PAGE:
2022 Property Predictions

December 14th 2021
By: Frost's
2022 Property Predictions

2022 Property Predictions

The UK Property sector has seen a rollercoaster of a year due to the pandemic.  We focus on three key findings moving into 2022.

Rental prices

The shortage of high-quality rental properties is likely to keep pushing rental prices up in 2022.  There has already been a bounce back to pre-covid levels in cities.  

Zoopla reported that rental growth across the UK reached 4.6 per cent between July and September, with particularly strong markets in the South West, Wales, and the East Midlands.

 Zoopla’s rental market predictions:

  • average rental prices across the country could rise by another 4.5 per cent

  • growth in London is forecast to reach 3.5 per cent, exceeding pre-pandemic levels

  • rents could rise above earnings in areas of the country where it’s cheaper to rent

Tighter property checks


Tighter property checks are also anticipated, via The Renters' Reform Bill, which was delayed due to the appointment of a new Housing Minister, with the white paper now due to be published in 2022.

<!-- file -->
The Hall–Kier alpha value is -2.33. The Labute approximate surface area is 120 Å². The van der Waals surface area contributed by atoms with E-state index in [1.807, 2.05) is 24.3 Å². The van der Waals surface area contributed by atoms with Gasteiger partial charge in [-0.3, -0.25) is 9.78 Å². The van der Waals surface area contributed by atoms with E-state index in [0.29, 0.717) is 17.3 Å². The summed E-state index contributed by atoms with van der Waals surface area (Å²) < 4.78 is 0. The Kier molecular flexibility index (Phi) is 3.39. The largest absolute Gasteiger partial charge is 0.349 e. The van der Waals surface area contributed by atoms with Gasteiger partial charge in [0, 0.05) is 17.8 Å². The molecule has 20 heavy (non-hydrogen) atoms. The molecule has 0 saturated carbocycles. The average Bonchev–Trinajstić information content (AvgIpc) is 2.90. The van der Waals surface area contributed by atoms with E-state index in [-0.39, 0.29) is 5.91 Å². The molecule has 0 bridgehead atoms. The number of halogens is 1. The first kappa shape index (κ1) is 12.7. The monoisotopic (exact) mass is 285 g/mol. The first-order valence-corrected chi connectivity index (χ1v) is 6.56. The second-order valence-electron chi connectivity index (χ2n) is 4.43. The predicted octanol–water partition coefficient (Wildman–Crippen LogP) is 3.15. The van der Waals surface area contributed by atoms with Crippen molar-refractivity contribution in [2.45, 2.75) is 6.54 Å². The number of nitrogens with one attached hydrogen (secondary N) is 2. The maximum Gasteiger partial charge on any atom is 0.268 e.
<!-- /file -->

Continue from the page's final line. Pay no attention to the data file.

First put forward in 2019, the Renters’ Reform Bill intends to ban ’no fault’ Section 21 evictions and introduce lifetime deposits for tenants.

It’s been suggested that the reforms will give tenants more security and reduce the financial pressure when they move between rental properties.

There are also plans to make the database of rogue landlords accessible to the public, while more recently there’s been speculation that the Bill might include proposals for an independent industry regulator or national landlord database.

Minimum EPC rating rising to C

Propertymark chief executive Nathan Emerson believes that energy efficiency - so much a part of the 2021 landscape - will be a major issue next year, as the Government has proposed that the minimum EPC rating is due to rise to C or above by 2025.

Introduction of carbon monoxide detectors in any room

Landlords will be legally obliged to install a carbon monoxide detector in any room containing a solid fuel burning appliance eg. a coal fire, a wood burning stove or a gas appliance.  As with smoke alarms, you'll also need to check that the carbon monoxide detector works properly at the start of any new tenancy.

Finally, the demand for property is set to grow further, particularly in areas where more space, a garden and parking can be secured for less cost.